Post by Jenny
So much has been written about Harry Potter this summer that I’m a bit reluctant to add another blog post to the list. But my family and I returned Saturday from Orlando, Florida, where we had the opportunity to spend some time at Universal Studio's Wizarding World of Harry Potter, and I still have Harry Potter on the brain.
I’m a big fan of the books and movies, and the Wizarding World was amazing, more than exceeding my expectations. We sipped on Butter Beer as we walked the streets of Hogsmeade, where the “snowy” roofs sparkled in the 90-plus degree heat. We browsed Zonko’s and Honeyduke’s and had lunch at the Three Broomsticks. We visited Olivander’s, where aspiring witches and wizards ooh-ed and aah-ed over the selection of wands. And we toured our way through a spectacular replica of Hogwarts as we waited for the ride of all rides, Harry Potter and the Forbidden Journey.
As I rubbed elbows with Muggles from the world over, it boggled my mind to think that the Harry Potter phenomenon sprang from the imagination of one woman. I know that hundreds more people were involved in bringing the books, the movies, and the park to life, but Harry’s world is and always will be J.K. Rowling’s creation. But even more than that, I found myself reflecting on the power of the shared experience. Writing can be so personal, such an individual undertaking, but once someone else reads what we’ve written, it becomes a shared experience. It might be one person, a hundred people, or—as in HP’s case—a bajillion others, but the sharing of stories is still as important to us, culturally and socially, as it was when the first cave people sat around the fire listening to each other recite Diary of a Wimpy Kid. (Okay, maybe my prehistory is a little foggy.)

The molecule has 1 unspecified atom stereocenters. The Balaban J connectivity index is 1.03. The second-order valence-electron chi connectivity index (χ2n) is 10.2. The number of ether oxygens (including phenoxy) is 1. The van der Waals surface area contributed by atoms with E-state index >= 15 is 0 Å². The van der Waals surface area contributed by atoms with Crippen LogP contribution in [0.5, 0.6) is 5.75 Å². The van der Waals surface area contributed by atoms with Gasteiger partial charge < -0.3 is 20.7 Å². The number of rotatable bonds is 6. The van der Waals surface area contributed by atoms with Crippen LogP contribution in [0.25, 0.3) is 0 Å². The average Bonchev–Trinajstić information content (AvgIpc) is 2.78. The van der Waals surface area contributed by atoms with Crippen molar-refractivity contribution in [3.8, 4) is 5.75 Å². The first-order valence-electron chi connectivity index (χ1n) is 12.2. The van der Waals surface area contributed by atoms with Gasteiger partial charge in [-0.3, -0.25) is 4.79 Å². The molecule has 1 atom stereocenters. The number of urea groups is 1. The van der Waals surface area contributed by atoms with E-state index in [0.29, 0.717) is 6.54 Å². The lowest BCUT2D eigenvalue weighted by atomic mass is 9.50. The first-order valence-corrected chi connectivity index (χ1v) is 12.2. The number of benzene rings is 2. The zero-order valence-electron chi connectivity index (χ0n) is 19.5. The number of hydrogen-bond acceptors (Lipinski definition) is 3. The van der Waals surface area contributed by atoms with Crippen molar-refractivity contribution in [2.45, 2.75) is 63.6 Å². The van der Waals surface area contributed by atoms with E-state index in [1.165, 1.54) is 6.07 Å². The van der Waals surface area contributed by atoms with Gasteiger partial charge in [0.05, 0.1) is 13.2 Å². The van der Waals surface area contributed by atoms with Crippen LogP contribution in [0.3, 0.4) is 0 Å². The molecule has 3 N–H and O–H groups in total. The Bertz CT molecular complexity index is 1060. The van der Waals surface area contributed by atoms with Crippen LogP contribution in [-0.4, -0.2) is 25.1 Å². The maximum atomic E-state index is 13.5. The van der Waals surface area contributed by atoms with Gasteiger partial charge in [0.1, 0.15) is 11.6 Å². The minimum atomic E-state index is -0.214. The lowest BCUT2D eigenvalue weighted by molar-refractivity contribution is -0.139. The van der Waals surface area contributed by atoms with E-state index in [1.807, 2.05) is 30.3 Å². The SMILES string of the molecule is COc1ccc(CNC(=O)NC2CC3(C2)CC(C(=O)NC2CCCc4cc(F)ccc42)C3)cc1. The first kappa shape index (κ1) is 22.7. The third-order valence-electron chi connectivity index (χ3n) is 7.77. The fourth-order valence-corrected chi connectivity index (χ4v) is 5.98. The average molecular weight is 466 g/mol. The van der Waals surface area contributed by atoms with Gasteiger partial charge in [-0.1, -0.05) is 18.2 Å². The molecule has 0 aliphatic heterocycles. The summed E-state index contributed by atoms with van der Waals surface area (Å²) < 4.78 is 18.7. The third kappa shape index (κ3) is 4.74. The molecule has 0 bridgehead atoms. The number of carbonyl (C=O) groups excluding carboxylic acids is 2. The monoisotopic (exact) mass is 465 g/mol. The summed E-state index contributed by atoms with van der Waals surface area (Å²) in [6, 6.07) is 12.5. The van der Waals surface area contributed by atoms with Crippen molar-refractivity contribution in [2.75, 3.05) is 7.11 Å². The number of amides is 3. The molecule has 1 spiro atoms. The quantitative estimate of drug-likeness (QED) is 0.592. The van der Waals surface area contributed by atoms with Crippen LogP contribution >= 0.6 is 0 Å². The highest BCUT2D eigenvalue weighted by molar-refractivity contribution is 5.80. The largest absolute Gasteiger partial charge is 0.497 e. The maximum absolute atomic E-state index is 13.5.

So here’s to all of us who are bringing our stories to the world. Maybe we’ll never reach “theme park status,” but the acts of writing and sharing are still amazing and important. And by the way, the power of story wasn’t my only shared experience at Universal Studios. Two others were:
1. Queuing (as the Brits say) – I’m not sure how long the line was, but before I reached the end, I had to shave my legs. Twice.
2. Sweating – Florida in July. Enough said.
Finally, I would be remiss if I didn’t mention that Universal Studios also pays homage to another of my favorite authors: Dr. Seuss. That was magical in a completely different way.
What’s your favorite part of the shared experience of writing?